Changes in life-history traits, particularly in age and size at maturation, have been reported in a number of commercially exploited fish stocks. Many studies have found fisheries-induced evolution to be a plausible explanation for the observed trends. Evidence for the existence of adaptive variation and local populations within several cod stocks has been found. One such stock is Icelandic cod for which spawning, life-history characteristics, condition and abundance vary spatially, and there is also evidence of genetic structure. Furthermore, fishing mortality of the Icelandic cod stock is unevenly distributed on the Icelandic shelf. Preliminary investigations suggest that age and size at maturation in this stock has declined over the last few decades. In line with the majority of fish stocks, Icelandic cod is currently managed as a single homogenous unit. However, failure to recognise or account for stock diversity could produce misleading results or even potentially severe ecological consequences. In this project, my aim is to investigate the development and subsequent dynamics of structure in a stock such as Icelandic cod and its influence on the rate, detection, and management of fisheries-induced evolution, with additional consideration of the role of variable fishing pressure on individual stock components. The development of an individual-based eco-genetic model will help tackle these research questions where empirical analysis would fail due to the limitations imposed by data availability.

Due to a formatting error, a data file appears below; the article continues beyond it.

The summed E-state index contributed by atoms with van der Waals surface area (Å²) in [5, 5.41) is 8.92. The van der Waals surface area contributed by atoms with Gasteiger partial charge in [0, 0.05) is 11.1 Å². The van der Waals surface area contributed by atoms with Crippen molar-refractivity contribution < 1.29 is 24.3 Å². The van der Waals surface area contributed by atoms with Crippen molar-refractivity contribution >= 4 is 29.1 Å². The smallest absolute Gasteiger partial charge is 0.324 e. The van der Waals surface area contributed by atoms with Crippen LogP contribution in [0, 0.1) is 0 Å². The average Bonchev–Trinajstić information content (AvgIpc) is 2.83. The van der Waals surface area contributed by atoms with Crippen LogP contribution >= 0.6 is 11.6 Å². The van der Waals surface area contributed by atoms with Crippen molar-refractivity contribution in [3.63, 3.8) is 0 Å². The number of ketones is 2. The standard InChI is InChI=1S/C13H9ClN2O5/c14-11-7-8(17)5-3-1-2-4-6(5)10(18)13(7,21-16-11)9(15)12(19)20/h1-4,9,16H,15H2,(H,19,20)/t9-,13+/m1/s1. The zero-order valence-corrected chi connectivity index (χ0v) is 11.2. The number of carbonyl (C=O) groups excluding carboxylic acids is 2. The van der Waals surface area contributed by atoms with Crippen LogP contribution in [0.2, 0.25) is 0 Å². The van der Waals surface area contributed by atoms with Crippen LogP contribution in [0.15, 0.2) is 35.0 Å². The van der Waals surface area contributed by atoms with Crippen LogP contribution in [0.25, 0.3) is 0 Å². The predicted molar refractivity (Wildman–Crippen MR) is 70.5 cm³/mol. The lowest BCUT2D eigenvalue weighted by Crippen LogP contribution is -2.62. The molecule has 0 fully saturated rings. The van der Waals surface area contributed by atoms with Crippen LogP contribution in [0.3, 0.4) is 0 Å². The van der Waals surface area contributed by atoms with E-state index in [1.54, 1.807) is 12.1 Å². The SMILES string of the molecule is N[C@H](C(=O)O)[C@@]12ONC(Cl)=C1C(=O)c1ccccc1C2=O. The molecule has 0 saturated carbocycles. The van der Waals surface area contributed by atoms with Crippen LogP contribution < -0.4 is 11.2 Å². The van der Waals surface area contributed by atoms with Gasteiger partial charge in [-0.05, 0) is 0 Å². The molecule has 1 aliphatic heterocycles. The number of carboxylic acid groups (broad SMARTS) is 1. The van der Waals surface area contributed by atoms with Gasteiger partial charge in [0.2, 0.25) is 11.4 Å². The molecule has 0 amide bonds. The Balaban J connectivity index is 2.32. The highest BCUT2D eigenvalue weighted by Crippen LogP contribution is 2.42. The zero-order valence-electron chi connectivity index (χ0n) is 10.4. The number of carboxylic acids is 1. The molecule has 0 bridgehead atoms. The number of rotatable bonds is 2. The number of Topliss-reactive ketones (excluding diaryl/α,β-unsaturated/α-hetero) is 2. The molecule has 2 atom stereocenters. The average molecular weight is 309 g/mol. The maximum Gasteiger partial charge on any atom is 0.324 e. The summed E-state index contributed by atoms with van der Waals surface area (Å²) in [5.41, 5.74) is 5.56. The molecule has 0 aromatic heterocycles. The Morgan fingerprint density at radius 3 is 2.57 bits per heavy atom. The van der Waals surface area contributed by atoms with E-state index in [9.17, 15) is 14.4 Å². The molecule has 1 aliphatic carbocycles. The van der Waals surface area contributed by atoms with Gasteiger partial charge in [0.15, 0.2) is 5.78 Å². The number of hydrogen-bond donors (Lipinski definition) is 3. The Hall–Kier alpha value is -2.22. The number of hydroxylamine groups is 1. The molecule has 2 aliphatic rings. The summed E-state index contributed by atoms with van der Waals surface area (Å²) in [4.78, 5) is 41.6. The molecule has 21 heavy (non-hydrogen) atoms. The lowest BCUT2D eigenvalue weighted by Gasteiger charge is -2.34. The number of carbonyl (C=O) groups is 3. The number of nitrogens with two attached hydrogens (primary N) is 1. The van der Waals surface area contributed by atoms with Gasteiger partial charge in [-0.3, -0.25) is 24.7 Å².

Last edited: 30 June 2016
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